Your Next BBQ Secret Weapon: Coconut
Coconut may not play a big role in your grilling, but in Asia it is a staple. Malaysians, Cambodians, and Indonesians all use coconut shell charcoal for grilling. Coconut milk goes into marinades and basting mixtures in these countries: try the Cambodian coconut grilled corn in Planet Barbecue. In Guam, freshly grated coconut is added to grilled chicken salad.
So as you ascend the ladder of barbecue enlightenment, you need to know more about the amazing coconut. Happily, Ramin Ganeshram is here to help you. Ramin is a journalist, chef, and cookbook author known for her expertise in the cuisine of Trinidad and Tobago. Here are some indispensable tips from her handsome new cookbook, Cooking with Coconut in our store.
The coconut, which is native to tropical climates like that of Trinidad, grows on the coconut palm tree, which bears fruit year-round. Its ready availability makes it a staple ingredient in the cuisines of South Asia, the Caribbean, and Southeast Asia, where it is used in rice, curries, and soups as well as sweets.
Thanks to my dad, and our family visits to Trinidad, I learned early on that a coconut starts as a large green nut filled with liquid and a thick jelly. As the coconut matures and dries out, the jelly becomes the hard white flesh that my friends back home thought was the sum total of the fruit (if they even knew what real coconut looked like at all). It’s only when the green casing is cracked open that the brown shell is revealed, complete with the raffia-like threads that we see on coconuts in the supermarket.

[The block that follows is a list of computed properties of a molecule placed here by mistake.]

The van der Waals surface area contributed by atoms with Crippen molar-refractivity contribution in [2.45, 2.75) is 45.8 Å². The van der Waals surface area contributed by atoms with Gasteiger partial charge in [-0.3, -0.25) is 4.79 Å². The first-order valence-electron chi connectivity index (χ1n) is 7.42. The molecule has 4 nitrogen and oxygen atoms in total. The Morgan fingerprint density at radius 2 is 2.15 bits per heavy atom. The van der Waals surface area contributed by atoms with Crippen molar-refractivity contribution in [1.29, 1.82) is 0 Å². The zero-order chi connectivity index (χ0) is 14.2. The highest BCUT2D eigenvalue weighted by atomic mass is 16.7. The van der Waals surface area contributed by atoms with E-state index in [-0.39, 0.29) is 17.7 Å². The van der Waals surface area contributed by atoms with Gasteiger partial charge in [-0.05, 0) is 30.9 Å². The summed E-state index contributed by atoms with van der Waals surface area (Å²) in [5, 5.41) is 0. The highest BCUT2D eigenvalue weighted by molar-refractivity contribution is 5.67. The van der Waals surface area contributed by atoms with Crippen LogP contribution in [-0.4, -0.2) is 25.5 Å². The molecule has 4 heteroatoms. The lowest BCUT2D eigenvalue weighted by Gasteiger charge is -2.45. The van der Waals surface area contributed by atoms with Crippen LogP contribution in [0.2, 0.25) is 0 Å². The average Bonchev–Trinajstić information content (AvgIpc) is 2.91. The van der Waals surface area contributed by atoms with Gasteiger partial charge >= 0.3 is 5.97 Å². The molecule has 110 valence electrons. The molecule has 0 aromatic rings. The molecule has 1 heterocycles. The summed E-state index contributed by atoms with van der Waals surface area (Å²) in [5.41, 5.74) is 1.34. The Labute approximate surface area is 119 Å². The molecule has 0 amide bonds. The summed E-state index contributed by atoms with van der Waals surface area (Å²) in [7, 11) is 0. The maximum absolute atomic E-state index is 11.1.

Today coconut is no longer exotic and rare. My specialized knowledge of the fruit I love so well isn’t nearly so unusual or strange. Instead, coconut has become a mainstream flavor and, in many cases, a go-to ingredient for healthy eaters who appreciate coconut’s nutrient density and low glycemic index, and for foodies who are eager to explore a world full of flavor. While fresh coconut was once a rarity in the supermarket, there is now a great variety of coconut products—from waters to milks, chips, shreds, sugars, oils, molasses, vinegar, flour, and more.
Coconut is ideal for main dishes because its rich flavor profile allows it to stand up to any spice or base ingredient. Coconut milk is particularly useful for sauces and is often the base for Thai curries. Indeed, its flavor is mild enough that it can be used as a substitute in any dish that would normally require cream. As an addition to breading, grated coconut gives fried foods a multidimensional, slightly sweet flavor profile that adds a level of balance to spicy, salty, or sour ingredients. I find that coconut nectar is an ideal glazing ingredient, while coconut sugar is an excellent ingredient to round out rubs for grilled or charred meats.
Give it a try on your grill this weekend—Ramin’s recipe for Coconut Spareribs is available here.
Excerpted from Cooking with Coconut by Ramin Ganeshram (Storey Publishing). Copyright © 2016. Photograph © Matt Armendariz.